Don't Forget, You're Here Forever
In a famous episode of The Simpsons, Homer Simpson returns to his position at the nuclear power plant after ceremoniously resigning to pursue other opportunities prior to the birth of his daughter, Maggie. When he returns to the plant, hat in hand (he is forced to crawl through a doggy door marked 'supplicants' next to the regular sized door for applicants), his draconian boss adorns his cubicle with a sign reading "Don't Forget, You're Here Forever"
As CBC reported last week, workers in an Edmonton workplace were faced with a similar message several weeks ago on an office whiteboard. Employees were offered several reasons they should be grateful for their job, including "there are tens of thousands of unemployed people in Alberta right now," and mention of the "hundreds of resumes" in the author's inbox at any given time.
It should be noted first and foremost that the whiteboard postings were not condoned by the employer, and the message was taken down weeks ago. The online maelstrom only began when an image of the whiteboard was posted online to Reddit, and the company has recently issued a response on its Facebook page, which has since been taken down.
While the message may not have been sanctioned by the company, the attitude displayed by the author highlights some of the key concerns common in tense or hostile workplace situations, and a few of those are worth exploring:
1) Workplace bullying or harassment is not okay, in any way, shape, or form. Workplace harassment is defined by the Ministry of Labour in Ontario as "engaging in a course of vexatious comment or conduct against a worker in a workplace that is known or ought reasonably to be known to be unwelcome." While these comments were not in Ontario and may not have been directed at a specific worker, they are certainly intimidating and most assuredly unwelcome. Laws surrounding workplace violence and harassment vary across the country, but it is never tolerated. In Ontario for example, the Occupational Health and Safety Act will be changing in September to obligate employers to deal with any incidents of harassment and to utilize thorough investigation and reporting procedures (more on that to come)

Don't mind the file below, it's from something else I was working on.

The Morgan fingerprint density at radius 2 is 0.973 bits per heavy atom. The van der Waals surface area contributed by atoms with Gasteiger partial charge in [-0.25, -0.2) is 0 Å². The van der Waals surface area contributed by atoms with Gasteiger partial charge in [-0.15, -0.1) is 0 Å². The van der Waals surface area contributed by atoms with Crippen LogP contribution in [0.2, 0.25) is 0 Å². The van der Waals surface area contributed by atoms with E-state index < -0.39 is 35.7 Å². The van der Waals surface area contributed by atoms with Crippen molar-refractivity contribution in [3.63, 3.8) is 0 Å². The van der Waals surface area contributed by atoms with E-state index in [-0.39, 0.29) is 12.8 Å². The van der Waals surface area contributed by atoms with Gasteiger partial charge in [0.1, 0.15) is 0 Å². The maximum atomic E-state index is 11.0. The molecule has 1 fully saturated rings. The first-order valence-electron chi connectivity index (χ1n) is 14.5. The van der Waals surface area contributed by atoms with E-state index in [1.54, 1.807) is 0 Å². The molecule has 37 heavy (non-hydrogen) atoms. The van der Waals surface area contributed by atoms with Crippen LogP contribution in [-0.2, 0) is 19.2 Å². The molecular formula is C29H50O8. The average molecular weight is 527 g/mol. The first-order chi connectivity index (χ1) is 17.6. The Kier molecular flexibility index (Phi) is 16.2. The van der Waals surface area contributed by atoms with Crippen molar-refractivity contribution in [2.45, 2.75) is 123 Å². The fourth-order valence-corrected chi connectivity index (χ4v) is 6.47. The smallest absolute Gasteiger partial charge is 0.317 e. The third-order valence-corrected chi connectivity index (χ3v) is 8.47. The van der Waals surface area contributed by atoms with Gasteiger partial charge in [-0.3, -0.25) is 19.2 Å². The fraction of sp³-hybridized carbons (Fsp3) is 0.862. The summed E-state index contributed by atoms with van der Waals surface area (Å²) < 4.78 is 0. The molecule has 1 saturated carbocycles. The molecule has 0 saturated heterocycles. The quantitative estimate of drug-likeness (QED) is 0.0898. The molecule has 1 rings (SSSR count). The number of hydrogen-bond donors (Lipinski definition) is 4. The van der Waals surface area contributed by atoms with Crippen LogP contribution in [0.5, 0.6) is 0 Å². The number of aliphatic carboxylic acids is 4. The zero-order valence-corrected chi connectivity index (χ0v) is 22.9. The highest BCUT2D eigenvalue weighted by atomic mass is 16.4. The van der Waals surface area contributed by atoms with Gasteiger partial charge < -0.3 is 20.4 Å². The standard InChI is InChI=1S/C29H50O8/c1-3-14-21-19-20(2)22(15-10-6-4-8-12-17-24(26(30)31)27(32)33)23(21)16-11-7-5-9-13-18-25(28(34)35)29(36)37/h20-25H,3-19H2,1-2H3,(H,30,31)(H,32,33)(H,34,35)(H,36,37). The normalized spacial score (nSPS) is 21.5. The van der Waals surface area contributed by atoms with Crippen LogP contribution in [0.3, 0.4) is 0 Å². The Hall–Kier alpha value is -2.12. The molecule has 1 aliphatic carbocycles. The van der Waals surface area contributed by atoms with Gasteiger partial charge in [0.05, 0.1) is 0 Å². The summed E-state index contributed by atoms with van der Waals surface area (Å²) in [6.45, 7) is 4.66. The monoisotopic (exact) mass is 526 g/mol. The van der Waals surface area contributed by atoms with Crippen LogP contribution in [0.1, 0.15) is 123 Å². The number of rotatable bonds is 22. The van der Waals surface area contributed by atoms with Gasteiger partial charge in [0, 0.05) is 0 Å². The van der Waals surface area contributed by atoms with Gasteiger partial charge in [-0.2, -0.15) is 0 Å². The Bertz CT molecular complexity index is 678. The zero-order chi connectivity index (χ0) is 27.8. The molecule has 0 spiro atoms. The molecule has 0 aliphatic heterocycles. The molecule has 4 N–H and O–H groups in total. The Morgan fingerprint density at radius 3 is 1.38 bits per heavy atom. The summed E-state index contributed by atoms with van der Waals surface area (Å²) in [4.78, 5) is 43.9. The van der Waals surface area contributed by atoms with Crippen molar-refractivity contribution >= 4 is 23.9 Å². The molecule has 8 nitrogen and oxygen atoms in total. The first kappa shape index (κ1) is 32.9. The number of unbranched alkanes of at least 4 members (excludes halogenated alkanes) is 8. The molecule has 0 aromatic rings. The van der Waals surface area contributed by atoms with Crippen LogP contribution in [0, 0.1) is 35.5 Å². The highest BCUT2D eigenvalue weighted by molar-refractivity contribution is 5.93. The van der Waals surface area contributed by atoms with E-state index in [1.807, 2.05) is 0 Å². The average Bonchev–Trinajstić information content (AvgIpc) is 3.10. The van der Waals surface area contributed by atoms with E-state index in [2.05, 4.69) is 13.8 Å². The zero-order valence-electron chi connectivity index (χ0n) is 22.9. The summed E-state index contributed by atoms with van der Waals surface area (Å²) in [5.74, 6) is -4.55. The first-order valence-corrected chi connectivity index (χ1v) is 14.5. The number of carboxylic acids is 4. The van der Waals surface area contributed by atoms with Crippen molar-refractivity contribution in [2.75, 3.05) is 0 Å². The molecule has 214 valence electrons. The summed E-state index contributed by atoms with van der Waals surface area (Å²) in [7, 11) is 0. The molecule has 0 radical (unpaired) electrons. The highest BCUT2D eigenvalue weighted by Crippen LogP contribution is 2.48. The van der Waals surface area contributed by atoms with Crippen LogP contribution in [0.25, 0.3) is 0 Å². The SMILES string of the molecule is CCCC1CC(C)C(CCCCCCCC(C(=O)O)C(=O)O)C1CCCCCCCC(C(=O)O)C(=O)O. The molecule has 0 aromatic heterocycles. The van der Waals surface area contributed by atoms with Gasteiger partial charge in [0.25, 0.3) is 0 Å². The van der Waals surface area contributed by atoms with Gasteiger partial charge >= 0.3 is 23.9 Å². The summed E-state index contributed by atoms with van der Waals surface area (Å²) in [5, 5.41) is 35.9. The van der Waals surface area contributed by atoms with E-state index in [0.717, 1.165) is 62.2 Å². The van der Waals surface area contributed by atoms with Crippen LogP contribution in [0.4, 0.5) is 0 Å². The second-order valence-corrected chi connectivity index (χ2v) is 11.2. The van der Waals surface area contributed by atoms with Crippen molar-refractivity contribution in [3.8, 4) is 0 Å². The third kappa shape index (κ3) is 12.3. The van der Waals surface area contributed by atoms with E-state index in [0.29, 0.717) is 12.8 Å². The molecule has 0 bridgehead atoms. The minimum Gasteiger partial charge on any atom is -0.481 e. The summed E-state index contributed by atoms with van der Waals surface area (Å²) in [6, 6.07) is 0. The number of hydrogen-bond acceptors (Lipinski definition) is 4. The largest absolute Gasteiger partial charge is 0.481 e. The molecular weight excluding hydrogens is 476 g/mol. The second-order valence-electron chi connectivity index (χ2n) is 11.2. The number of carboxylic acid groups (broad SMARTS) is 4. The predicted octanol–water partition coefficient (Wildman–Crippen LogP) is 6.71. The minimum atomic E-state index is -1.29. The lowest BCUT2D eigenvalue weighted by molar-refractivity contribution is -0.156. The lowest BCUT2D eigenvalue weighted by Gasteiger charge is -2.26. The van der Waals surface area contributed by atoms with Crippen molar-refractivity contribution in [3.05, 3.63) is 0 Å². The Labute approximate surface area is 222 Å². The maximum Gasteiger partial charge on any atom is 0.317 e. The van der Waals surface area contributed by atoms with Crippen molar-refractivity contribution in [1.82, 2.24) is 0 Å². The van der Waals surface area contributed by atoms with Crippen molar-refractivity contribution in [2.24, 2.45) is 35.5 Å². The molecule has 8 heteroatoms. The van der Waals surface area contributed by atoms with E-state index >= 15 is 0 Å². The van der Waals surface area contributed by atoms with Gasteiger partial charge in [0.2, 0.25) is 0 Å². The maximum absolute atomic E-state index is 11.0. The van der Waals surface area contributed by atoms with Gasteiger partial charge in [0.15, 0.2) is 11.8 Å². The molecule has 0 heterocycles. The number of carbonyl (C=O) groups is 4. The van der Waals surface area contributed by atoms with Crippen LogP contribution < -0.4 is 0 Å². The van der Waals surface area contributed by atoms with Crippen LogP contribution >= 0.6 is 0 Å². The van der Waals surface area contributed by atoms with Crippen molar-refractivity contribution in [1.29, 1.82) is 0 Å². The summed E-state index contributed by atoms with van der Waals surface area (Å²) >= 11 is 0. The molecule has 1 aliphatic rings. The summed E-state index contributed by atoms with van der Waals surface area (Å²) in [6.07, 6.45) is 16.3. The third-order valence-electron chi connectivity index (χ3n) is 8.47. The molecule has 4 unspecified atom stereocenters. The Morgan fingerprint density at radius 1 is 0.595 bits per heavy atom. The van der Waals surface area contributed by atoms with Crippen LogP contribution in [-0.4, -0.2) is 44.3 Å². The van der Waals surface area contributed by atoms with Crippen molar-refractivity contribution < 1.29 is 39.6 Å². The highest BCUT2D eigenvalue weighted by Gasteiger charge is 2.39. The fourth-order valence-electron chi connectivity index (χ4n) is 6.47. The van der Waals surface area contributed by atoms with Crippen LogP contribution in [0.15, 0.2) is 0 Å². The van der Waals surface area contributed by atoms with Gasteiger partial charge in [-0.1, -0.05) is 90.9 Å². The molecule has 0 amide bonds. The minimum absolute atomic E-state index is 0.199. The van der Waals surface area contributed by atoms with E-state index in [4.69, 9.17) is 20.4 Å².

2) It is not permissible to punish employees for asserting their legal rights at work. In Ontario, the Employment Standards Act, 2000 states specifically that an employer shall not "intimidate, dismiss or otherwise penalize an employee or threaten to do so" for the employee asking the employer to comply with the Act, filing a complaint under the Act, or even making an inquiry about their legal rights. Alberta's Employment Standards Code, 2000 has a similar provision prohibiting an employer from terminating, restricting, or discriminating the employment of anyone who has made a complaint under the law or who requests or demands entitlements. In other words, the fact that Alberta's economy is struggling does not preclude workers covered under the legislation from getting their legal entitlements, nor from asking about them.
3) Legal issues aside, postings like these in the workplace are an example of poor employee management. It must be noted that this was a posting made by an individual, and was not sanctioned by the employer. However, any attempts to bully or belittle employees are not just illegal, but they lessen employee morale. Over time, employees who feel worthless and undervalued will undoubtedly result in decreased productivity and higher turnover - a surefire recipe for disaster in any organization. A struggling economy is the time to keep a workforce together and unified, not turn them against the employer or each other. As the old adage goes, you win more flies with honey...
Again, this is a single incident that likely does not reflect the employer or its values. But the author's example of poor employee management, and the public backlash the company incurred as a result, sheds light on some key workplace issues.
The bottom line - try to keep workplace postings positive and supportive, and avoid any Mr. Burns-style plaques in the office.